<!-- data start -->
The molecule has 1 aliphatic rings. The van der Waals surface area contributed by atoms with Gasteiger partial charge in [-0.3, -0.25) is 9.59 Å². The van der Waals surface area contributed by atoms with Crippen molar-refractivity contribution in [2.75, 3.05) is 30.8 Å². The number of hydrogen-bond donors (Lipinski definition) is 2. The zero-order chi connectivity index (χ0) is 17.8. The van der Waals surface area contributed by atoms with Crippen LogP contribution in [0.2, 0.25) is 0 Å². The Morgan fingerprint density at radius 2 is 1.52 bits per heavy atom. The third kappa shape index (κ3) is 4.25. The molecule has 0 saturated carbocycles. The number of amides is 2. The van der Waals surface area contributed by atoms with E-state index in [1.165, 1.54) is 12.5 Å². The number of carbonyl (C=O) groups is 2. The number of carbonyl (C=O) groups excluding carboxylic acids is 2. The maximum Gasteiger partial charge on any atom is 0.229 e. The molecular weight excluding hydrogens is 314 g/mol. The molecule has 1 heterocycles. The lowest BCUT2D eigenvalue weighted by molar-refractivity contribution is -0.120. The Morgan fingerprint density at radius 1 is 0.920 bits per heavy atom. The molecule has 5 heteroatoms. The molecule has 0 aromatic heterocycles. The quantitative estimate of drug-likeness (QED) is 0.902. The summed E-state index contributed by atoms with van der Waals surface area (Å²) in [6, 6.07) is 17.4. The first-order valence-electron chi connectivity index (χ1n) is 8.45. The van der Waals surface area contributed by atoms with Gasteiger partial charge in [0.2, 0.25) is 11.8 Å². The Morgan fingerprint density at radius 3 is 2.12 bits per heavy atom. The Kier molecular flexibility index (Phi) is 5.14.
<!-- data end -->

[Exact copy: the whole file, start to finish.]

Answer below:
The molecule has 1 aliphatic rings. The van der Waals surface area contributed by atoms with Gasteiger partial charge in [-0.3, -0.25) is 9.59 Å². The van der Waals surface area contributed by atoms with Crippen molar-refractivity contribution in [2.75, 3.05) is 30.8 Å². The number of hydrogen-bond donors (Lipinski definition) is 2. The zero-order chi connectivity index (χ0) is 17.8. The van der Waals surface area contributed by atoms with Crippen LogP contribution in [0.2, 0.25) is 0 Å². The Morgan fingerprint density at radius 2 is 1.52 bits per heavy atom. The third kappa shape index (κ3) is 4.25. The molecule has 0 saturated carbocycles. The number of amides is 2. The van der Waals surface area contributed by atoms with E-state index in [1.165, 1.54) is 12.5 Å². The number of carbonyl (C=O) groups is 2. The number of carbonyl (C=O) groups excluding carboxylic acids is 2. The maximum Gasteiger partial charge on any atom is 0.229 e. The molecular weight excluding hydrogens is 314 g/mol. The molecule has 1 heterocycles. The lowest BCUT2D eigenvalue weighted by molar-refractivity contribution is -0.120. The Morgan fingerprint density at radius 1 is 0.920 bits per heavy atom. The molecule has 5 heteroatoms. The molecule has 0 aromatic heterocycles. The quantitative estimate of drug-likeness (QED) is 0.902. The summed E-state index contributed by atoms with van der Waals surface area (Å²) in [6, 6.07) is 17.4. The first-order valence-electron chi connectivity index (χ1n) is 8.45. The van der Waals surface area contributed by atoms with Gasteiger partial charge in [0.2, 0.25) is 11.8 Å². The Morgan fingerprint density at radius 3 is 2.12 bits per heavy atom. The Kier molecular flexibility index (Phi) is 5.14.